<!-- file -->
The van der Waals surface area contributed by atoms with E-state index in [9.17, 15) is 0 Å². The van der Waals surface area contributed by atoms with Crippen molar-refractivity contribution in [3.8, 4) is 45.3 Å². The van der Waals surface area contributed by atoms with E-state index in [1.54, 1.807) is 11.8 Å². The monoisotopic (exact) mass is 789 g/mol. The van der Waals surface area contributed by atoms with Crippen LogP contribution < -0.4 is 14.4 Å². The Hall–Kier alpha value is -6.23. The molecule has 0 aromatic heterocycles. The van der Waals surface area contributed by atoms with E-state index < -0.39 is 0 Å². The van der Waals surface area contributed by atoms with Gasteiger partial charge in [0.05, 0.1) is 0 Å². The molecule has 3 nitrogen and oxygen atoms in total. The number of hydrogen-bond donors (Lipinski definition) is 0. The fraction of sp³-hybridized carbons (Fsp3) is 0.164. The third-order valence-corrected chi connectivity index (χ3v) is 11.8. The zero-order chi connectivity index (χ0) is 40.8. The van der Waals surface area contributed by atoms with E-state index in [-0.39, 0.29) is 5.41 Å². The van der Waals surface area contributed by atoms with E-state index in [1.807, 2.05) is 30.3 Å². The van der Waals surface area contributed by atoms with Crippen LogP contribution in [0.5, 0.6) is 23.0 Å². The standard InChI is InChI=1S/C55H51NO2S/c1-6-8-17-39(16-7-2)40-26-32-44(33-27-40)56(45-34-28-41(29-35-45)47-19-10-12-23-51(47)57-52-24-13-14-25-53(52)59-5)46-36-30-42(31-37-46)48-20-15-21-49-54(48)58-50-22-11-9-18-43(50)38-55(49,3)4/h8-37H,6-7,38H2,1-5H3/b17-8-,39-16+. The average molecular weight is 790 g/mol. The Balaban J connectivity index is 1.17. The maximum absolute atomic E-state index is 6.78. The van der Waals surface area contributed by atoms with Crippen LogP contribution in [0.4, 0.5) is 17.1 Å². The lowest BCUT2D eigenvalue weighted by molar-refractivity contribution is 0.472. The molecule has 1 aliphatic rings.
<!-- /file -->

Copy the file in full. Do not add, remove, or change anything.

The van der Waals surface area contributed by atoms with E-state index in [9.17, 15) is 0 Å². The van der Waals surface area contributed by atoms with Crippen molar-refractivity contribution in [3.8, 4) is 45.3 Å². The van der Waals surface area contributed by atoms with E-state index in [1.54, 1.807) is 11.8 Å². The monoisotopic (exact) mass is 789 g/mol. The van der Waals surface area contributed by atoms with Crippen LogP contribution < -0.4 is 14.4 Å². The Hall–Kier alpha value is -6.23. The molecule has 0 aromatic heterocycles. The van der Waals surface area contributed by atoms with E-state index < -0.39 is 0 Å². The van der Waals surface area contributed by atoms with Gasteiger partial charge in [0.05, 0.1) is 0 Å². The molecule has 3 nitrogen and oxygen atoms in total. The number of hydrogen-bond donors (Lipinski definition) is 0. The fraction of sp³-hybridized carbons (Fsp3) is 0.164. The third-order valence-corrected chi connectivity index (χ3v) is 11.8. The zero-order chi connectivity index (χ0) is 40.8. The van der Waals surface area contributed by atoms with E-state index in [-0.39, 0.29) is 5.41 Å². The van der Waals surface area contributed by atoms with E-state index in [1.807, 2.05) is 30.3 Å². The van der Waals surface area contributed by atoms with Crippen LogP contribution in [0.5, 0.6) is 23.0 Å². The standard InChI is InChI=1S/C55H51NO2S/c1-6-8-17-39(16-7-2)40-26-32-44(33-27-40)56(45-34-28-41(29-35-45)47-19-10-12-23-51(47)57-52-24-13-14-25-53(52)59-5)46-36-30-42(31-37-46)48-20-15-21-49-54(48)58-50-22-11-9-18-43(50)38-55(49,3)4/h8-37H,6-7,38H2,1-5H3/b17-8-,39-16+. The average molecular weight is 790 g/mol. The Balaban J connectivity index is 1.17. The maximum absolute atomic E-state index is 6.78. The van der Waals surface area contributed by atoms with Crippen LogP contribution in [0.4, 0.5) is 17.1 Å². The lowest BCUT2D eigenvalue weighted by molar-refractivity contribution is 0.472. The molecule has 1 aliphatic rings.